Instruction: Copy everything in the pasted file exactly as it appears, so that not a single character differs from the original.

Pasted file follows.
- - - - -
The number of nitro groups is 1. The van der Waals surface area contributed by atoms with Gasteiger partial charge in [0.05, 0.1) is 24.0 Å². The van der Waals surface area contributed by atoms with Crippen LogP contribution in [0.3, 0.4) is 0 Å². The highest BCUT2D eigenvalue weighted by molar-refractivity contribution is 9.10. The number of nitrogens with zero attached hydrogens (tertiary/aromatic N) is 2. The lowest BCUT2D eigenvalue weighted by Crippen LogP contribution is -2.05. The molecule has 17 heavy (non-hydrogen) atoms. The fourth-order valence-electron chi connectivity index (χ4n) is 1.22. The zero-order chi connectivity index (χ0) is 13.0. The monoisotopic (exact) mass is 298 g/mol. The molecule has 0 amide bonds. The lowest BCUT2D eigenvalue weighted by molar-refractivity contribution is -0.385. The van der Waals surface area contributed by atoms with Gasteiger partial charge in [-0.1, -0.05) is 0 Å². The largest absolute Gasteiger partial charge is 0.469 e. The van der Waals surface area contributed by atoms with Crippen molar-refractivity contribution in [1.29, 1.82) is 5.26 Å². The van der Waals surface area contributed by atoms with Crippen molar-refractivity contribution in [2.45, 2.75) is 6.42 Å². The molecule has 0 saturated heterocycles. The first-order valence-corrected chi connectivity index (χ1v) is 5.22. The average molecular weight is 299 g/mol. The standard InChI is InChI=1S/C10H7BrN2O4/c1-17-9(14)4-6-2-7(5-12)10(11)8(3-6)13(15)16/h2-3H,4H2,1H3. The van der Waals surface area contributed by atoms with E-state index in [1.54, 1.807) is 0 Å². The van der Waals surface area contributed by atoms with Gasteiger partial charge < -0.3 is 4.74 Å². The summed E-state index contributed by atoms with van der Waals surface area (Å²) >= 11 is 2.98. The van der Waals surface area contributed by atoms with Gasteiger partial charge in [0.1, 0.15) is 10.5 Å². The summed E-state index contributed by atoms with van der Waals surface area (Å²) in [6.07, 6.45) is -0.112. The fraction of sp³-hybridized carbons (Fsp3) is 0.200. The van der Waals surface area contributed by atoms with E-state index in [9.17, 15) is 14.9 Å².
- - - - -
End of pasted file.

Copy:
The number of nitro groups is 1. The van der Waals surface area contributed by atoms with Gasteiger partial charge in [0.05, 0.1) is 24.0 Å². The van der Waals surface area contributed by atoms with Crippen LogP contribution in [0.3, 0.4) is 0 Å². The highest BCUT2D eigenvalue weighted by molar-refractivity contribution is 9.10. The number of nitrogens with zero attached hydrogens (tertiary/aromatic N) is 2. The lowest BCUT2D eigenvalue weighted by Crippen LogP contribution is -2.05. The molecule has 17 heavy (non-hydrogen) atoms. The fourth-order valence-electron chi connectivity index (χ4n) is 1.22. The zero-order chi connectivity index (χ0) is 13.0. The monoisotopic (exact) mass is 298 g/mol. The molecule has 0 amide bonds. The lowest BCUT2D eigenvalue weighted by molar-refractivity contribution is -0.385. The van der Waals surface area contributed by atoms with Gasteiger partial charge in [-0.1, -0.05) is 0 Å². The largest absolute Gasteiger partial charge is 0.469 e. The van der Waals surface area contributed by atoms with Crippen molar-refractivity contribution in [1.29, 1.82) is 5.26 Å². The van der Waals surface area contributed by atoms with Crippen molar-refractivity contribution in [2.45, 2.75) is 6.42 Å². The molecule has 0 saturated heterocycles. The first-order valence-corrected chi connectivity index (χ1v) is 5.22. The average molecular weight is 299 g/mol. The standard InChI is InChI=1S/C10H7BrN2O4/c1-17-9(14)4-6-2-7(5-12)10(11)8(3-6)13(15)16/h2-3H,4H2,1H3. The van der Waals surface area contributed by atoms with E-state index in [1.54, 1.807) is 0 Å². The van der Waals surface area contributed by atoms with Gasteiger partial charge < -0.3 is 4.74 Å². The summed E-state index contributed by atoms with van der Waals surface area (Å²) >= 11 is 2.98. The van der Waals surface area contributed by atoms with Gasteiger partial charge in [0.1, 0.15) is 10.5 Å². The summed E-state index contributed by atoms with van der Waals surface area (Å²) in [6.07, 6.45) is -0.112. The fraction of sp³-hybridized carbons (Fsp3) is 0.200. The van der Waals surface area contributed by atoms with E-state index in [9.17, 15) is 14.9 Å².